Kids to Get Heart Disease Screening
American Academy of Pediatrics Advises Drugs for Kids Over 8 With High Cholesterol
July 7, 2008 -- Some kids as young as 8 will need drugs to keep them from getting heart disease, according to new recommendations from the American Academy of Pediatrics.
The groundbreaking new advisory tells parents and pediatricians to screen high-risk kids for signs that they've already begun to develop heart disease. The screening test, called a fasting lipid profile, measures a child's levels of "bad" LDL cholesterol, "good" HDL cholesterol, and blood fats (triglycerides).
High-risk kids are those with a family history of high cholesterol or a family history of premature heart disease. Also included are kids who are overweight or who have high blood pressure or diabetes. Kids whose family histories are unknown should also be screened.
Treatment may be needed for kids found to be at high risk. The blood test will take a number of other risk factors into account: overweight or obesity, family history of heart disease or high cholesterol, high blood pressure, and type 1 or type 2 diabetes.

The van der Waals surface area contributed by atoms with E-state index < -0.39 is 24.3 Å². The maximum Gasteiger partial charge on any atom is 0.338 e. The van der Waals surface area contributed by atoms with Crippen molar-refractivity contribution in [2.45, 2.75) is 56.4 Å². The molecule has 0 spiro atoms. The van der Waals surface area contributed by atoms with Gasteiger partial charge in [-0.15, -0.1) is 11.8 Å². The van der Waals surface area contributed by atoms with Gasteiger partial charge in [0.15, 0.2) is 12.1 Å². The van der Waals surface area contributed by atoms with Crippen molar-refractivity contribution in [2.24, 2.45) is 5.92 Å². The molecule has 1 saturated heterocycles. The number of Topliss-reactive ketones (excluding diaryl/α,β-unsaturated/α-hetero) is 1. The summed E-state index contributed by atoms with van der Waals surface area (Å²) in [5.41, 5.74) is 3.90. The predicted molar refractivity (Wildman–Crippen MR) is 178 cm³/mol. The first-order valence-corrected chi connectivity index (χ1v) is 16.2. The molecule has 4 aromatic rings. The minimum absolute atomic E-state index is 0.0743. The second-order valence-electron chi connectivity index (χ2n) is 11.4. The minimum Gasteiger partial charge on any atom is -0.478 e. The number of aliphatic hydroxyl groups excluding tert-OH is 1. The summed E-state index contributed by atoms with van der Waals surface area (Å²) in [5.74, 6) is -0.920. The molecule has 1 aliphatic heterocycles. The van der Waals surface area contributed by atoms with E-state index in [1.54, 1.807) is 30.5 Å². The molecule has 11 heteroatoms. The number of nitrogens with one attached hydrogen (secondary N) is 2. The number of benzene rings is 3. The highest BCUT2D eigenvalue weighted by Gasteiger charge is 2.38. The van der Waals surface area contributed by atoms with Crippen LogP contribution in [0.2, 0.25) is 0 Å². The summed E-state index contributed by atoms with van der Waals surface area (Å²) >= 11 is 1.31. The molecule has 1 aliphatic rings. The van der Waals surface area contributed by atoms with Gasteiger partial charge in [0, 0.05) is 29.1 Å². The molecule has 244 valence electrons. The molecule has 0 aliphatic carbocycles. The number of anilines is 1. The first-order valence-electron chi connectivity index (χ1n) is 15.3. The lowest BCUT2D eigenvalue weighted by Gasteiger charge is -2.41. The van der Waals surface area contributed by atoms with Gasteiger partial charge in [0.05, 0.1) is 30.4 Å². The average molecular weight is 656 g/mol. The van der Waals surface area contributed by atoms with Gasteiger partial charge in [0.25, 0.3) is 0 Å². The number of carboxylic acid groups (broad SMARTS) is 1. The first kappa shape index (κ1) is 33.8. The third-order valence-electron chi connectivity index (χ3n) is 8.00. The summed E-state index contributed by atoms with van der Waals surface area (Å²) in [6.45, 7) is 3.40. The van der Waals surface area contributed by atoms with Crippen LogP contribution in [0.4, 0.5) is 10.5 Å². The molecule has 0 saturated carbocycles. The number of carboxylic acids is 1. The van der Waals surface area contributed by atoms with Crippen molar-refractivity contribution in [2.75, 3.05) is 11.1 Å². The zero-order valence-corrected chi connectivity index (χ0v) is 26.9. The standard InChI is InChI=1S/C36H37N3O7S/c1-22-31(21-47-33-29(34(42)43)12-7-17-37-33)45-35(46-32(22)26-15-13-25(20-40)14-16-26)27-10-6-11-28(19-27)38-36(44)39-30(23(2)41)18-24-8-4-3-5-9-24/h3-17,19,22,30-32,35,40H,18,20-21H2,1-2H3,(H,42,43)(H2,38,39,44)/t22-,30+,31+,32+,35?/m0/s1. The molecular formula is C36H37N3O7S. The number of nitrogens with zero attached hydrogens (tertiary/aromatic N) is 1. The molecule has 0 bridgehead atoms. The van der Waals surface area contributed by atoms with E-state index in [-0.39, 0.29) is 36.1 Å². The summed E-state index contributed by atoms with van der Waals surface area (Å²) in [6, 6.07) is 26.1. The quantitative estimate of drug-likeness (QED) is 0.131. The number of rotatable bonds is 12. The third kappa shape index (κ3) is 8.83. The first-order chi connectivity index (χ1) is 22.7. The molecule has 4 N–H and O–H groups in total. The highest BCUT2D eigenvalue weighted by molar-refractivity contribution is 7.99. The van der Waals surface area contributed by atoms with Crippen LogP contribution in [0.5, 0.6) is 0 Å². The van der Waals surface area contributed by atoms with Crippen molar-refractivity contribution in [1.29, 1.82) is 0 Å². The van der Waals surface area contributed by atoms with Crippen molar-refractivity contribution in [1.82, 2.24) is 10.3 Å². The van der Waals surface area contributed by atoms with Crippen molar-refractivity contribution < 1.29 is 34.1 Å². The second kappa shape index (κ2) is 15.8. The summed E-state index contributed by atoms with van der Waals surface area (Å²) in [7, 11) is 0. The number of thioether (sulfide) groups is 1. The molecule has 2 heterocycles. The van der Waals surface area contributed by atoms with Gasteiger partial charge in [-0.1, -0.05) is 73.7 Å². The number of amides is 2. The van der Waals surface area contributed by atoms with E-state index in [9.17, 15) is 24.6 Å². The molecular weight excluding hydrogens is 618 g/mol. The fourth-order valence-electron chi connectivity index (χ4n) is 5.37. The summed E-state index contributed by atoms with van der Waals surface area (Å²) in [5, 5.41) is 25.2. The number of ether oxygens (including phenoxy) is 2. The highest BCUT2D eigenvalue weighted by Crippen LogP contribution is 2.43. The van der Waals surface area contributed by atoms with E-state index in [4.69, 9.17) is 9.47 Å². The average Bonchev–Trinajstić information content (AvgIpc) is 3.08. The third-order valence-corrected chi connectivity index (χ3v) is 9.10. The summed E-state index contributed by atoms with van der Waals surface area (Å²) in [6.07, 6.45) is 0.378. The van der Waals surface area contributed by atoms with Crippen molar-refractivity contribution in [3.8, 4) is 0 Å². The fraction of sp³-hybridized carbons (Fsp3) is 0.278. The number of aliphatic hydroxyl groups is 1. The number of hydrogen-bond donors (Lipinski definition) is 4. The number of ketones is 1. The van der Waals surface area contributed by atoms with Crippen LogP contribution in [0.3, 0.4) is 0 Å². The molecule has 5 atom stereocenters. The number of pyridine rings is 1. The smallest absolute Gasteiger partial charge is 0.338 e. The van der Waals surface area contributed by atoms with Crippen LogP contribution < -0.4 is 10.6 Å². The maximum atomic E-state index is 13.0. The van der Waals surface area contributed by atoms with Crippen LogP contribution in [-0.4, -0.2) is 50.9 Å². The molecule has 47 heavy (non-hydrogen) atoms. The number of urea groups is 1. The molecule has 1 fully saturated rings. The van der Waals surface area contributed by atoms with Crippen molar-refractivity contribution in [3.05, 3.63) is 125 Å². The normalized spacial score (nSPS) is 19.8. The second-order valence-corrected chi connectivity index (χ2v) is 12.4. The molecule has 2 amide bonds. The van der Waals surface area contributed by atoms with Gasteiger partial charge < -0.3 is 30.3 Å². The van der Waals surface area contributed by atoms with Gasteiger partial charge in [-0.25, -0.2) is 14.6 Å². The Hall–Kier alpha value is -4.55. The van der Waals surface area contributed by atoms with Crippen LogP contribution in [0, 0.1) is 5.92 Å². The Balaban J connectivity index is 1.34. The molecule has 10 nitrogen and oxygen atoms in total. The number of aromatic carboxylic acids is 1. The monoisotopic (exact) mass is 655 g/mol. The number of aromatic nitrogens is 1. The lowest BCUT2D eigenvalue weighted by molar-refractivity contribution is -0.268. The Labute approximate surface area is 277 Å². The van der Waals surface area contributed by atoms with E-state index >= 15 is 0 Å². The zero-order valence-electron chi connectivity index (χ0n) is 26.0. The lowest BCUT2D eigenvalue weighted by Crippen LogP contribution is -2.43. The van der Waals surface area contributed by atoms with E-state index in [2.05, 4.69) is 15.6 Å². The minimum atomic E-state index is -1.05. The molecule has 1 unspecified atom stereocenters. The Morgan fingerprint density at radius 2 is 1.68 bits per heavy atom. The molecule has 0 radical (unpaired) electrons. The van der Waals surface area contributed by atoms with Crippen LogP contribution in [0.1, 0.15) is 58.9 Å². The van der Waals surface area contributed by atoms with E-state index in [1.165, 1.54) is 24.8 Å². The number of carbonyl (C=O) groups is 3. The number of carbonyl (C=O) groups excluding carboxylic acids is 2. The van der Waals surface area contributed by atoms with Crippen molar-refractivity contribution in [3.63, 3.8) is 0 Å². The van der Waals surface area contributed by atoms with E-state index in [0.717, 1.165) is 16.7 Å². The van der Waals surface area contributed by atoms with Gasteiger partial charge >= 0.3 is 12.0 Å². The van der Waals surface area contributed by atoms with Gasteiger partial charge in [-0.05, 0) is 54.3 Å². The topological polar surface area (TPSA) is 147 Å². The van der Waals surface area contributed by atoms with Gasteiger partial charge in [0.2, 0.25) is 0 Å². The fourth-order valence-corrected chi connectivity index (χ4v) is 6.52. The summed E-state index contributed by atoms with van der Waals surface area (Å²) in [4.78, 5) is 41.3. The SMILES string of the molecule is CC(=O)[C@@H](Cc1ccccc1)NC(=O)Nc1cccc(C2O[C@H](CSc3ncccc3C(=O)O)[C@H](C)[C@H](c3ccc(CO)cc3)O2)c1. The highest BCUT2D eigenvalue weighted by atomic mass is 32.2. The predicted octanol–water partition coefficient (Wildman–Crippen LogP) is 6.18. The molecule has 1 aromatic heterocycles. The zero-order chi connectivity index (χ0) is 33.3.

Normal and too-high cholesterol and triglyceride values for children differ from values for adults. But the AAP advisory comes with charts to help doctors understand children's results. Doctors will tell parents which children need to be screened. They'll also help parents put the results into perspective, says pediatrician Tanya Altmann, MD, a spokeswoman for the American Academy of Pediatrics and an advisor to the National Dairy Council.
"If your child does have too-high bad cholesterol, or too-low good cholesterol, your pediatrician should talk to you," Altmann tells WebMD. "In some instances, a low-fat diet and exercise is all your child needs. In other cases, a medication may be needed, in conjunction with a visit to a pediatric cardiologist."
The initial treatment for kids at risk of heart disease is weight management and improved diet. But some kids as young as 8 will need to start drug treatment. These drugs include the cholesterol-lowering statin drugs. One of these drugs, Pravachol, already is FDA approved for children born into families genetically predisposed to high cholesterol.
But the new AAP guidelines say drug treatment "should be considered" only for kids who have extremely high LDL cholesterol levels:
LDL levels of 190 mg/dL or higher
LDL levels of 160 mg/dL or higher if there is a family history of heart disease or two other risk factors
LDL levels of 130 mg/dL or higher if the child has type 1 or type 2 diabetes